Religious freedom expert calls for prayer for persecuted Christians
(Bonn / Stuttgart / Cape Town, 12.11.2011) Stuttgart/ Cape Town: The religious freedom expert Christof Sauer (Cape Town, South Africa) is calling for participation in the “Global Day of Prayer for the Persecuted Church” this Sunday.
Never before in the history of the Christian church has such a large number of Christians been suffering persecution as today, the missiologist Sauer told German press service epd on Friday. He explained that this is only partly due to the rapid population growth and a phenomenal increase in the number of Christians worldwide.
As of November, the Evangelical Lutheran Church of Württemberg appointed Sauer on one of its own positions in order to second him as the Co-Director of the “International Institute of Religious Freedom” (IIRF) in Cape Town. Sauer, who also holds a doctorate in theology, has been appointed Associate Professor Extraordinary at the Department of Practical Theology and Missiology of the Theological Faculty at the University of Stellenbosch in South Africa. The 48-year-old minister of the Württemberg Lutheran Church is the co-founder of IIRF of the World Evangelical Alliance with offices in Bonn, Cape Town and Colombo. He is also the editor of the scholarly “International Journal for Religious Freedom”.
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“The measure of religious freedom is the indication of freedom in a society”
Christof Sauer, a minister of the Württemberg Church directs the “International Institute for Religious Freedom” in South Africa (picture)
By Judith Kubitschek (epd)
Lutheran ministers usually work in a congregation, baptise, marry and conduct funerals. Christof Sauer is in a very unusual position: he is the only minister within all of Germany who is doing research in an institute in order to help discriminated and persecuted Christians.
He is a minister of the Württemberg Church and does not work in Swabia but in South Africa: the 48-year-old missiologist and expert of religious freedom has been appointed on a church position and seconded as the director of the “International Institute for Religious Freedom” (IIRF) in Cape Town. According to Sauer, who co-founded the Institute in 2006, the IIRF is doing extensive research in the field of religious freedom on the “highest academic level”, incorporating a large variety of disciplines.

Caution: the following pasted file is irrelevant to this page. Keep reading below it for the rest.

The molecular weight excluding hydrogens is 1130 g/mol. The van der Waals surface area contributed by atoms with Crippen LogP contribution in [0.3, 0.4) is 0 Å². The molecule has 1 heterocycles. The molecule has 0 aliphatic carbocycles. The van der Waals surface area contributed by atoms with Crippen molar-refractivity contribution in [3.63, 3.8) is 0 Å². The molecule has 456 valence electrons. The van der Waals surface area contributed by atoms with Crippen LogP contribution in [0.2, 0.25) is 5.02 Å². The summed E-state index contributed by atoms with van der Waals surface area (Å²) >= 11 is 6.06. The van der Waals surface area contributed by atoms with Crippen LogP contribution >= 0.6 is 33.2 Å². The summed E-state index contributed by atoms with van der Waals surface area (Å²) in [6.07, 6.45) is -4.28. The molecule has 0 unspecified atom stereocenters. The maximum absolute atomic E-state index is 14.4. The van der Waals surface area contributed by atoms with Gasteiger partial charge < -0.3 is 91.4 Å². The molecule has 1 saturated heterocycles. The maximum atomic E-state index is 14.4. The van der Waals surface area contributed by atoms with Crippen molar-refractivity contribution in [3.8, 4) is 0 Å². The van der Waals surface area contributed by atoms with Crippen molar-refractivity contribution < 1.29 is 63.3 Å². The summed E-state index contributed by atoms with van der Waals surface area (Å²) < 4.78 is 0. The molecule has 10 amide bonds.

For example, psychologists are researching the traumatic consequences of religious persecution and sociologists are comparing the degree of intensity of the oppression in countries with the most severe restrictions of religious freedom on an international level. The results of this kind of scholarly research have one common goal: The information is intended to serve advocacy for believers who suffer discrimination and persecution.
The ordained minister of the Württemberg Church is the co-founder of IIRF of the “World Evangelical Alliance” which is represented on three continents in Bonn, Cape Town and Colombo. In addition, Sauer publishes the scholarly “International Journal for Religious Freedom”. Sauer also holds a doctorate in theology and informed us that he has been appointed Associate Professor Extraordinary at the Department of Practical Theology and Missiology of the Theological Faculty at the University of Stellenbosch in South Africa as of October this year.
What motivates a minister of the Lutheran Church to become involved full-time in religious freedom? “The measure of religious freedom is the indication of freedom in a society”, Christof Sauer emphasized. If religious freedom existed in societies, other human rights, for instance freedom of speech and freedom of the press, would also be respected. “Religious freedom is indivisible. Whoever takes a stand for the religious freedom of Christians needs to do the same for the adherents of other religions.”
In the “Bad Urach Declaration” which was published by Sauer together with a team of 30 theologians a year ago, the IIRF appeals to governments and bearers of public office to protect religious freedom and all fundamental human rights. In addition, the 50-page document suggests how to theologically deal with the fact that Christians are suffering, persecuted and even killed. The Declaration calls upon Christians to support their persecuted brothers and sisters and to uphold them in prayer. Human rights experts estimate that approx. 200 million Christians are living in countries with severely restricted religious freedom and are partly suffering discrimination or persecution.
Prof. Dr. Sauer who studied theology in Tübingen/Germany and with his family has been living in Cape Town for the past eleven years, said: “In Germany we are living in peace, which is a wonderful blessing. But it must not be taken for granted.” Western Christians should learn from the courage of their persecuted brothers and sisters to hold on to their faith even under difficult circumstances, he added. Western Christians seemed to be lacking courage when it came to taking a stand for their faith in a pluralistic world.
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· International Institute of Religious Freedom: www.iirf.eu